It is Dead Duck Day 2015 — the 20th anniversary of the day in 1995 when a mallard duck flew into a glass window outside the Natural History Museum Rotterdam, fell to the ground dead, and then became part of the first scientifically observed instance of homosexual necrophilia in mallard ducks.
Now, each June 5, curator Kees Moeliker invites a luminary from the world of nature to read a short formal address to the crowd that gathers at the spot at precisely 17:55. In 2013, that luminary was Carin Bondar— biologist, TED speaker and host of the animal sexuality series, Wild Sex. (Watch her TED Talk, “The birds and the bees are just the beginning.”)
The following is the text of her remarks.
Ode to the dead duck
It’s an unfortunate way to die — yet, perhaps it’s one of the least painful. Oh poor duck, your brain is not large. Your last thoughts were likely of the simple sort; you had no idea of your imminent doom. Did you deserve to be repeatedly raped as you lay lifeless on the cold ground? No. However, the animal kingdom can be a dark and scary place. As the many female ducks that you undoubtedly raped during your life will attest, sex is not always consensual.
What should we interpret from your uniquely horrifying demise? Your sexual practices are so very sordid and unfair; is this the energy of the universe sending a message to male ducks everywhere? Despite the anthropomorphisms that I want to put upon you, the biologist in me will not allow it. Yes, you raped females, repeatedly. But no, you shouldn’t be punished for it. Unfortunately, that’s just what ducks do. There is no room for romance and love in the world of the duck.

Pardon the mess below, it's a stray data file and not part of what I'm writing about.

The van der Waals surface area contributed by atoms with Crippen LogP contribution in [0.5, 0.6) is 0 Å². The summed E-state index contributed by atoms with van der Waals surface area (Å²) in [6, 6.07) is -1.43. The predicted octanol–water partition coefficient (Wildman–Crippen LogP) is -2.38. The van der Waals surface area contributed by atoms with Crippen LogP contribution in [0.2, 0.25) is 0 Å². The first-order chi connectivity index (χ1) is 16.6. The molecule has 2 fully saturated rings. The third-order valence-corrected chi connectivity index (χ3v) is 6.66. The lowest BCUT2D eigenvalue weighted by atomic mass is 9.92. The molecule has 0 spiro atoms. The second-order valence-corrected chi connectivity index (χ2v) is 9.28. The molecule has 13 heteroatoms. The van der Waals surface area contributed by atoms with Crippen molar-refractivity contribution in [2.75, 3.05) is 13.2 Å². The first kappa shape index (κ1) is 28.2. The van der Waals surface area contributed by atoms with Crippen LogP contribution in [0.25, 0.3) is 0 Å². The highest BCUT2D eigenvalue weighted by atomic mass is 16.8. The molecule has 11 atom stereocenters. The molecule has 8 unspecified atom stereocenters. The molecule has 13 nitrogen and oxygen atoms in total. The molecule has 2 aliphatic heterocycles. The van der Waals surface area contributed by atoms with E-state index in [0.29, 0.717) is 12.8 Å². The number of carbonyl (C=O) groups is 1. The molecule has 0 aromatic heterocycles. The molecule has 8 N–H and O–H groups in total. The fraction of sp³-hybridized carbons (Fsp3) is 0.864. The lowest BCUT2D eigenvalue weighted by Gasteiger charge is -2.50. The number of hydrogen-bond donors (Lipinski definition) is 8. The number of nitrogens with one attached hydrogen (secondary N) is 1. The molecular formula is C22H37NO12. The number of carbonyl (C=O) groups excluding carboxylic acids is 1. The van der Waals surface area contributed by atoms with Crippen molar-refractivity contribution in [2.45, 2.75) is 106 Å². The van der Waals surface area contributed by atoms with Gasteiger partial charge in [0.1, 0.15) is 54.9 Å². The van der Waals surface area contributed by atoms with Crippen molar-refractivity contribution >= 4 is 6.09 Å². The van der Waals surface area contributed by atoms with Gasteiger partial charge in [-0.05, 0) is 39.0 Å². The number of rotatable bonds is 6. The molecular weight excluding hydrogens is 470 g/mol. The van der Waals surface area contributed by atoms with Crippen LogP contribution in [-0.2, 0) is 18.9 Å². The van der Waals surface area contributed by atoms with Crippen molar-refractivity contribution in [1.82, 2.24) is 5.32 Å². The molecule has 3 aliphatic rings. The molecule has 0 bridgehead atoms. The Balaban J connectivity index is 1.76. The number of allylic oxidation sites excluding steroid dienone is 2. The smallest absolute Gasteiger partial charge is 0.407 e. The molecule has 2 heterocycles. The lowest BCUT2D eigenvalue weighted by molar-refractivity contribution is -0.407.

So you died. A prospecting (albeit confused) male came along and took a shot. Actually, he took several. I take comfort in knowing that your life (and death) experiences were not in vain. The kinky rituals of the animal kingdom deserve a great deal more study than they currently receive, and your story has paved the way for an increased awareness of animal necrophilia across the globe. We salute you.
— Carin Anne Bondar
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